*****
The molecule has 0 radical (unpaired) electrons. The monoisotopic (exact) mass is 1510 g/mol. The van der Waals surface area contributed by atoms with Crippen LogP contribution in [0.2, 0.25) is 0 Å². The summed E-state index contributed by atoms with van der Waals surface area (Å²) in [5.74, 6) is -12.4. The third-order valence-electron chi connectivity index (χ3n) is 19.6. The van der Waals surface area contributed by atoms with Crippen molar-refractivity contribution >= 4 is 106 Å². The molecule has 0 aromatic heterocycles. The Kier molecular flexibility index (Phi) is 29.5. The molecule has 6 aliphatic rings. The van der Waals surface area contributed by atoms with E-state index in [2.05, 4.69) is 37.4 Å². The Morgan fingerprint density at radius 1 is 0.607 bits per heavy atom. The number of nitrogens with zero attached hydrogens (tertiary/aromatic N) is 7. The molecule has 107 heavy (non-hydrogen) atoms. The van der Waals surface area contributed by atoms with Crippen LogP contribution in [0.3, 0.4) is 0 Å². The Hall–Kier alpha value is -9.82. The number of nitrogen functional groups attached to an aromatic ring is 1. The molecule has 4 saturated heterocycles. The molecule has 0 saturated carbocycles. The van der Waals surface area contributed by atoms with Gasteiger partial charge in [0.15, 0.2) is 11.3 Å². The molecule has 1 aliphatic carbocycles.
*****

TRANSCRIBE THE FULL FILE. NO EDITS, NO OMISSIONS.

The molecule has 0 radical (unpaired) electrons. The monoisotopic (exact) mass is 1510 g/mol. The van der Waals surface area contributed by atoms with Crippen LogP contribution in [0.2, 0.25) is 0 Å². The summed E-state index contributed by atoms with van der Waals surface area (Å²) in [5.74, 6) is -12.4. The third-order valence-electron chi connectivity index (χ3n) is 19.6. The van der Waals surface area contributed by atoms with Crippen molar-refractivity contribution >= 4 is 106 Å². The molecule has 0 aromatic heterocycles. The Kier molecular flexibility index (Phi) is 29.5. The molecule has 6 aliphatic rings. The van der Waals surface area contributed by atoms with E-state index in [2.05, 4.69) is 37.4 Å². The Morgan fingerprint density at radius 1 is 0.607 bits per heavy atom. The number of nitrogens with zero attached hydrogens (tertiary/aromatic N) is 7. The molecule has 107 heavy (non-hydrogen) atoms. The van der Waals surface area contributed by atoms with Crippen LogP contribution in [0.3, 0.4) is 0 Å². The Hall–Kier alpha value is -9.82. The number of nitrogen functional groups attached to an aromatic ring is 1. The molecule has 4 saturated heterocycles. The molecule has 0 saturated carbocycles. The van der Waals surface area contributed by atoms with Gasteiger partial charge in [0.15, 0.2) is 11.3 Å². The molecule has 1 aliphatic carbocycles.